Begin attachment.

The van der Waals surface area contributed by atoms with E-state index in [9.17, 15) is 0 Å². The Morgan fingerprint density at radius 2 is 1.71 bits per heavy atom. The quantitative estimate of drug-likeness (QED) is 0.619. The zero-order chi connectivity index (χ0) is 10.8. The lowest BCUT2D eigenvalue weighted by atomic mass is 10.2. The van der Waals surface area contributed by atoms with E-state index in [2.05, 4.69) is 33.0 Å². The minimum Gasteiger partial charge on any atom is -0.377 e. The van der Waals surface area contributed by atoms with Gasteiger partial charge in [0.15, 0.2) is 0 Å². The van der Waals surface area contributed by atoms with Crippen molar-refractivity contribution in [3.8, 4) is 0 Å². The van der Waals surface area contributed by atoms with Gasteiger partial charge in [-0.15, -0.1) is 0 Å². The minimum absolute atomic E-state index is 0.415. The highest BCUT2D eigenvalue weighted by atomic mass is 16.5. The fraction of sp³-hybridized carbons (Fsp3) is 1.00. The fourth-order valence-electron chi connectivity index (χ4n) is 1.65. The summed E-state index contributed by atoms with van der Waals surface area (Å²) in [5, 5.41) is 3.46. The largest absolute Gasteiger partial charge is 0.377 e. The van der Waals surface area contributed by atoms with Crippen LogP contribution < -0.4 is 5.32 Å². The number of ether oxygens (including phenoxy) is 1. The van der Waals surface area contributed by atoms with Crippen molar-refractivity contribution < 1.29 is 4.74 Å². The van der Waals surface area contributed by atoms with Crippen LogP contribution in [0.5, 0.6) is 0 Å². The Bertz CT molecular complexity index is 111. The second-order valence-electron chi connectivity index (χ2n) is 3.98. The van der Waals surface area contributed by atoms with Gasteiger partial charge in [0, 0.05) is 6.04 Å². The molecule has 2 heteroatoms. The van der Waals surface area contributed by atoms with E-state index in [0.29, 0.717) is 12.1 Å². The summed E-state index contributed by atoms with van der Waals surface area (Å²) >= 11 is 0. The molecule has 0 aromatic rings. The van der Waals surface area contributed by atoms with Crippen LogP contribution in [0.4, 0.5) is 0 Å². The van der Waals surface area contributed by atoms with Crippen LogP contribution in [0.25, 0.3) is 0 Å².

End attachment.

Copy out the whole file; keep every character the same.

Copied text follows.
The van der Waals surface area contributed by atoms with E-state index in [9.17, 15) is 0 Å². The Morgan fingerprint density at radius 2 is 1.71 bits per heavy atom. The quantitative estimate of drug-likeness (QED) is 0.619. The zero-order chi connectivity index (χ0) is 10.8. The lowest BCUT2D eigenvalue weighted by atomic mass is 10.2. The van der Waals surface area contributed by atoms with E-state index in [2.05, 4.69) is 33.0 Å². The minimum Gasteiger partial charge on any atom is -0.377 e. The van der Waals surface area contributed by atoms with Gasteiger partial charge in [0.15, 0.2) is 0 Å². The van der Waals surface area contributed by atoms with Crippen molar-refractivity contribution in [3.8, 4) is 0 Å². The van der Waals surface area contributed by atoms with Gasteiger partial charge in [-0.15, -0.1) is 0 Å². The minimum absolute atomic E-state index is 0.415. The highest BCUT2D eigenvalue weighted by atomic mass is 16.5. The fraction of sp³-hybridized carbons (Fsp3) is 1.00. The fourth-order valence-electron chi connectivity index (χ4n) is 1.65. The summed E-state index contributed by atoms with van der Waals surface area (Å²) in [5, 5.41) is 3.46. The largest absolute Gasteiger partial charge is 0.377 e. The van der Waals surface area contributed by atoms with Crippen LogP contribution < -0.4 is 5.32 Å². The number of ether oxygens (including phenoxy) is 1. The van der Waals surface area contributed by atoms with Crippen molar-refractivity contribution < 1.29 is 4.74 Å². The van der Waals surface area contributed by atoms with Crippen LogP contribution in [0.5, 0.6) is 0 Å². The Bertz CT molecular complexity index is 111. The second-order valence-electron chi connectivity index (χ2n) is 3.98. The van der Waals surface area contributed by atoms with Gasteiger partial charge in [0, 0.05) is 6.04 Å². The molecule has 2 heteroatoms. The van der Waals surface area contributed by atoms with E-state index in [0.29, 0.717) is 12.1 Å². The summed E-state index contributed by atoms with van der Waals surface area (Å²) >= 11 is 0. The molecule has 0 aromatic rings. The van der Waals surface area contributed by atoms with Crippen LogP contribution in [0.4, 0.5) is 0 Å². The van der Waals surface area contributed by atoms with Crippen LogP contribution in [0.25, 0.3) is 0 Å².